More than 70 post office branches and stations have been saved from closure as the U.S. Postal Service continues to pare its list of outlets that could be shuttered to staunch a tide of red ink.
The postal service announced this week that its list of "candidates for consolidation" had shrunk from 241 to 168. The latest list is available here.
"Reducing over-capacity in retail and delivery operations is a smart business move," Steven J. Forte, U.S.P.S operations senior vice president, said in a written statement. "Every effort is being made to maintain and improve customer access to postal services."
The last few months have been a trying time for supporters of the 234-year-old government-run mail service. The postal service reported a loss of $3.8 billion for the last fiscal year and, even before the numbers became final, cuts were in the works.
Over the summer, the U.S.P.S.'s list of post office stations and branches that could face closure included 3,600 of its 36,000 locations. The closure decisions, the U.S.P.S. said, would be based on factors such as delivery volumes per location and proximity to other post offices.
The U.S.P.S. says that it's not certain that the 168 locations that remain on the list today will actually be closed.
But even those mail fans relieved to learn in recent months that their neighborhood branches would be saved still have to contend with another unnerving possibility: Since January, Postmaster General John E. Potter has been pushing Congress to allow the postal service to cut its delivery schedule from six days a week to five, eliminating Saturday delivery.
"We have concluded that reducing the frequency of mail delivery from six to five days a week can provide the financial relief that is necessary to restore the fiscal health of the Postal Service," Potter told a Senate subcommittee during a hearing in August.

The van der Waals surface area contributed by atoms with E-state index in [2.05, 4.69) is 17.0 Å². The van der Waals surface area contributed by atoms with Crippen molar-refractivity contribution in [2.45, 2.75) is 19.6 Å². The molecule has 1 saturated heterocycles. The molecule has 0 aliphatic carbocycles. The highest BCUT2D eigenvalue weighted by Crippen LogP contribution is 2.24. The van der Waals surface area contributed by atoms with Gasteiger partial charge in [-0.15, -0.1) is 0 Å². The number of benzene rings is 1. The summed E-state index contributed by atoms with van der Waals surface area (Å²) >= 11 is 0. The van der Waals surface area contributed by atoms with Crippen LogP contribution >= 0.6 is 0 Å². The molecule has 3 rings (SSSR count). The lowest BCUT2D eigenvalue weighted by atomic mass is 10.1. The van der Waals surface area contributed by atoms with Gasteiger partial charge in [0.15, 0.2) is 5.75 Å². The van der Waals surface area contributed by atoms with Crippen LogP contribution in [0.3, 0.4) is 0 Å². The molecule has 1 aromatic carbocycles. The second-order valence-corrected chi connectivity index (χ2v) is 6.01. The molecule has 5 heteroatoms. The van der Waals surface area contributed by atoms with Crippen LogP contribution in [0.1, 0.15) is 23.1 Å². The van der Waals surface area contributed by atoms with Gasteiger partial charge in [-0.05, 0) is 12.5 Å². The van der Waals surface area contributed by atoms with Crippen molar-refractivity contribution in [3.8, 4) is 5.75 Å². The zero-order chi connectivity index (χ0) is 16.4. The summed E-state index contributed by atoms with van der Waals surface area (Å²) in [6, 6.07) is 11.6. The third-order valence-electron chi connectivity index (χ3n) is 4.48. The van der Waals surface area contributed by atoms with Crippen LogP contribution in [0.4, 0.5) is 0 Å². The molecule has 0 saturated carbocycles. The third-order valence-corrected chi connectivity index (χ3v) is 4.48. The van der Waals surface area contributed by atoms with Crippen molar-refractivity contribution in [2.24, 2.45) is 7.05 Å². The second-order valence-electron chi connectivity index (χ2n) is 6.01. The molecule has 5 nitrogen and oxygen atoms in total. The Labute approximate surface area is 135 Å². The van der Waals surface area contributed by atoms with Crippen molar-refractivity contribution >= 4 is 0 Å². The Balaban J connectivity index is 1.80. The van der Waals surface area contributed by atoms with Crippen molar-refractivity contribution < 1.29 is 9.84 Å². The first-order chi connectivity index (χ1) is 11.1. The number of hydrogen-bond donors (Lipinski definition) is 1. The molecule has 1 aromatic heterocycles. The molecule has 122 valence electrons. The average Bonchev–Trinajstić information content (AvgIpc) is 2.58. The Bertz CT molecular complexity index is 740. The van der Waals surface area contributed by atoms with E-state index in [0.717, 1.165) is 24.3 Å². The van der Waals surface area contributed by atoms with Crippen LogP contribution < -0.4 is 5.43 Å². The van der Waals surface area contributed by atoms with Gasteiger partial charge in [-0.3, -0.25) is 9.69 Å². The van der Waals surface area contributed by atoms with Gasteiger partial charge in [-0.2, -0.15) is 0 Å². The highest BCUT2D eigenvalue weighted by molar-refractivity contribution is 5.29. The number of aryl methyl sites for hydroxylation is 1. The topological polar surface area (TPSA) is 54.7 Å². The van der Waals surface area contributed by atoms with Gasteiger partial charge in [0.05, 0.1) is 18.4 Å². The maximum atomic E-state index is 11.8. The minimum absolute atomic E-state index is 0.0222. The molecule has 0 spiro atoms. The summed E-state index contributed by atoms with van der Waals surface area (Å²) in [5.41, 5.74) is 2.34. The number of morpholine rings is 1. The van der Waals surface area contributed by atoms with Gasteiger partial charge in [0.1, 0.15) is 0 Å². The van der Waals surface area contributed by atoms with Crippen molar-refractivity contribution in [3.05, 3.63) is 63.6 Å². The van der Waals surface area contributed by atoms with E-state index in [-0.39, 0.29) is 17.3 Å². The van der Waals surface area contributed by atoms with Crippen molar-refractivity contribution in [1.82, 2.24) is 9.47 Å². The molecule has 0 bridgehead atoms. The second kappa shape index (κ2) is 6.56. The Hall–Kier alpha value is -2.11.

The change, Potter said, is "difficult but necessary."
Even as the U.S. population and the number of places the post office delivers to grows, the U.S.P.S. is losing business like never before. It delivered 177 billion pieces of mail in its past fiscal year, a steep 13 percent drop from 2008 and a marked new low point for the decade. Since 2000, mail volume had bounced between the old low of 202 billion pieces of mail and a high of 213 billion.
The recession helps to account for much of this year's decline -- cash-strapped businesses are spending less on mailings -- but the general trend of abandoning what many now call "snail mail" in favor of zippy Internet-based communication and transactions, including bill payments, is the more worrisome culprit for the U.S.P.S.
Now, "it's absolutely essential that we refocus our business effort to change with changing consumer behavior and the times," said U.S.P.S. spokesman Greg Frey.
Much of the post office's changes to date have involved shrinking -- it recently saved $6 billion by eliminating 12,000 postal carrier routes by cutting employees' hours, freezing salaries and stopping all new hiring, among other moves. Head count at the post office is down too: from 787,538 in 1999 to 623,128 this year.